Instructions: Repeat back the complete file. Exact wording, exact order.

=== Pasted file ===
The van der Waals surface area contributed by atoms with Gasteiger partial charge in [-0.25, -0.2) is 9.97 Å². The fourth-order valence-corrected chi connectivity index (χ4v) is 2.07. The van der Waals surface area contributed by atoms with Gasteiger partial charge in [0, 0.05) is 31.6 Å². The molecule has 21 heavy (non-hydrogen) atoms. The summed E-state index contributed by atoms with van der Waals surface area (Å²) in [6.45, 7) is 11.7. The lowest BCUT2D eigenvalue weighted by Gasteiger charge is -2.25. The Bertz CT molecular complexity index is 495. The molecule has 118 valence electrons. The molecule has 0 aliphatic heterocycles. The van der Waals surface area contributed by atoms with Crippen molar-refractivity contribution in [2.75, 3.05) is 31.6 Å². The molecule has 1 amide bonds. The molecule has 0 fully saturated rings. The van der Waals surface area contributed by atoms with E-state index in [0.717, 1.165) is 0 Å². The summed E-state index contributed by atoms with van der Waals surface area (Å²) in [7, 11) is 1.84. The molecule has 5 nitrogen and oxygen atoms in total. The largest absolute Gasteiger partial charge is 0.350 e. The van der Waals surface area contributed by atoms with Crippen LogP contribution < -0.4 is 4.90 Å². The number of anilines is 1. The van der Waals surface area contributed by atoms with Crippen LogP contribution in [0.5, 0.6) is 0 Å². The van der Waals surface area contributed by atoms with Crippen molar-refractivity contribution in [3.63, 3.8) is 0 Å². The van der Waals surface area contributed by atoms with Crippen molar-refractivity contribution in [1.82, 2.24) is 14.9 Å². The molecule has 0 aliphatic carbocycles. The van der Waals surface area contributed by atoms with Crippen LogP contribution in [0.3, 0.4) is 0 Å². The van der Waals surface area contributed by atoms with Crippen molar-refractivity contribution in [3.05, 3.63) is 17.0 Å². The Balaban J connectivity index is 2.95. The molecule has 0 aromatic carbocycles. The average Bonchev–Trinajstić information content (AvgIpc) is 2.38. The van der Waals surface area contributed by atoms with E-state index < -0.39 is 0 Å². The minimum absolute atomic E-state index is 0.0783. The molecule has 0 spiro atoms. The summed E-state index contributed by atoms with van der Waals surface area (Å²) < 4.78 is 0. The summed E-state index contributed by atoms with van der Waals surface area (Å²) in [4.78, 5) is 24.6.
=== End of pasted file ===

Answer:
The van der Waals surface area contributed by atoms with Gasteiger partial charge in [-0.25, -0.2) is 9.97 Å². The fourth-order valence-corrected chi connectivity index (χ4v) is 2.07. The van der Waals surface area contributed by atoms with Gasteiger partial charge in [0, 0.05) is 31.6 Å². The molecule has 21 heavy (non-hydrogen) atoms. The summed E-state index contributed by atoms with van der Waals surface area (Å²) in [6.45, 7) is 11.7. The lowest BCUT2D eigenvalue weighted by Gasteiger charge is -2.25. The Bertz CT molecular complexity index is 495. The molecule has 118 valence electrons. The molecule has 0 aliphatic heterocycles. The van der Waals surface area contributed by atoms with Crippen molar-refractivity contribution in [2.75, 3.05) is 31.6 Å². The molecule has 1 amide bonds. The molecule has 0 fully saturated rings. The van der Waals surface area contributed by atoms with E-state index in [0.717, 1.165) is 0 Å². The summed E-state index contributed by atoms with van der Waals surface area (Å²) in [7, 11) is 1.84. The molecule has 5 nitrogen and oxygen atoms in total. The largest absolute Gasteiger partial charge is 0.350 e. The van der Waals surface area contributed by atoms with Crippen LogP contribution < -0.4 is 4.90 Å². The number of anilines is 1. The van der Waals surface area contributed by atoms with Crippen LogP contribution in [0.5, 0.6) is 0 Å². The van der Waals surface area contributed by atoms with Crippen molar-refractivity contribution in [3.63, 3.8) is 0 Å². The van der Waals surface area contributed by atoms with Crippen molar-refractivity contribution in [1.82, 2.24) is 14.9 Å². The molecule has 0 aliphatic carbocycles. The van der Waals surface area contributed by atoms with Crippen LogP contribution in [0.3, 0.4) is 0 Å². The van der Waals surface area contributed by atoms with Crippen molar-refractivity contribution in [3.05, 3.63) is 17.0 Å². The Balaban J connectivity index is 2.95. The molecule has 0 aromatic carbocycles. The average Bonchev–Trinajstić information content (AvgIpc) is 2.38. The van der Waals surface area contributed by atoms with E-state index < -0.39 is 0 Å². The minimum absolute atomic E-state index is 0.0783. The molecule has 0 spiro atoms. The summed E-state index contributed by atoms with van der Waals surface area (Å²) < 4.78 is 0. The summed E-state index contributed by atoms with van der Waals surface area (Å²) in [4.78, 5) is 24.6.